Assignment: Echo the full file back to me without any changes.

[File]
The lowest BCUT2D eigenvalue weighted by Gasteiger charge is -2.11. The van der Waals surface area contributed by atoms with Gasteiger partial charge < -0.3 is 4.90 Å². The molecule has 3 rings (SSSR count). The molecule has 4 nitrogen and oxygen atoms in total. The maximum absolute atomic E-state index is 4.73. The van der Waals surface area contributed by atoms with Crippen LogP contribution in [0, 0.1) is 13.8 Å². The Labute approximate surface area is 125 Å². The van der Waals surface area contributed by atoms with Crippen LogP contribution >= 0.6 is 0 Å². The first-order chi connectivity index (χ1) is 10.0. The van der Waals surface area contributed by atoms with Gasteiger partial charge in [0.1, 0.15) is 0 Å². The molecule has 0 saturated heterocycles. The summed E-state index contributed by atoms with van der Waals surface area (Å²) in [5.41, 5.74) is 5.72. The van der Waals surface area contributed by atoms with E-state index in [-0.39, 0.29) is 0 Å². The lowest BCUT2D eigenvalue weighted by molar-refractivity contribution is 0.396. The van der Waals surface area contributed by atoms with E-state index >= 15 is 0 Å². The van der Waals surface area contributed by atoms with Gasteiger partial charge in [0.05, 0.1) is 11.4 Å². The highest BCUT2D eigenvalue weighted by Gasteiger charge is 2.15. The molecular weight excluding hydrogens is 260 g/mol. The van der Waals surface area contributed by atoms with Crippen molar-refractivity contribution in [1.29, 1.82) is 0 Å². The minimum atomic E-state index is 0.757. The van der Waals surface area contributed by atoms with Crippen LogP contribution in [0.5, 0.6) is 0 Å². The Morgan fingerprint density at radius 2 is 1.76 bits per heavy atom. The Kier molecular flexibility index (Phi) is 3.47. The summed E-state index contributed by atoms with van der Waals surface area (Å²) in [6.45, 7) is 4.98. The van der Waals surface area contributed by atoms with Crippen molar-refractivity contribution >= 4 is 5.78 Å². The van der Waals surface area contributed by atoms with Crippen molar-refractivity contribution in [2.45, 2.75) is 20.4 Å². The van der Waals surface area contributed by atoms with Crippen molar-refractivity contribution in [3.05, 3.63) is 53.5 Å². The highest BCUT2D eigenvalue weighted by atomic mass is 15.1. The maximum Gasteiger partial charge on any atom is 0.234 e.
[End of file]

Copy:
The lowest BCUT2D eigenvalue weighted by Gasteiger charge is -2.11. The van der Waals surface area contributed by atoms with Gasteiger partial charge < -0.3 is 4.90 Å². The molecule has 3 rings (SSSR count). The molecule has 4 nitrogen and oxygen atoms in total. The maximum absolute atomic E-state index is 4.73. The van der Waals surface area contributed by atoms with Crippen LogP contribution in [0, 0.1) is 13.8 Å². The Labute approximate surface area is 125 Å². The van der Waals surface area contributed by atoms with Crippen LogP contribution >= 0.6 is 0 Å². The first-order chi connectivity index (χ1) is 10.0. The van der Waals surface area contributed by atoms with Gasteiger partial charge in [0.1, 0.15) is 0 Å². The molecule has 0 saturated heterocycles. The summed E-state index contributed by atoms with van der Waals surface area (Å²) in [5.41, 5.74) is 5.72. The van der Waals surface area contributed by atoms with E-state index in [-0.39, 0.29) is 0 Å². The lowest BCUT2D eigenvalue weighted by molar-refractivity contribution is 0.396. The van der Waals surface area contributed by atoms with E-state index >= 15 is 0 Å². The van der Waals surface area contributed by atoms with Gasteiger partial charge in [0.05, 0.1) is 11.4 Å². The highest BCUT2D eigenvalue weighted by Gasteiger charge is 2.15. The molecular weight excluding hydrogens is 260 g/mol. The van der Waals surface area contributed by atoms with Crippen molar-refractivity contribution in [1.29, 1.82) is 0 Å². The minimum atomic E-state index is 0.757. The van der Waals surface area contributed by atoms with Crippen LogP contribution in [0.5, 0.6) is 0 Å². The Morgan fingerprint density at radius 2 is 1.76 bits per heavy atom. The Kier molecular flexibility index (Phi) is 3.47. The summed E-state index contributed by atoms with van der Waals surface area (Å²) in [6.45, 7) is 4.98. The van der Waals surface area contributed by atoms with Crippen molar-refractivity contribution >= 4 is 5.78 Å². The van der Waals surface area contributed by atoms with Crippen molar-refractivity contribution in [2.45, 2.75) is 20.4 Å². The van der Waals surface area contributed by atoms with Crippen molar-refractivity contribution in [3.05, 3.63) is 53.5 Å². The highest BCUT2D eigenvalue weighted by atomic mass is 15.1. The maximum Gasteiger partial charge on any atom is 0.234 e.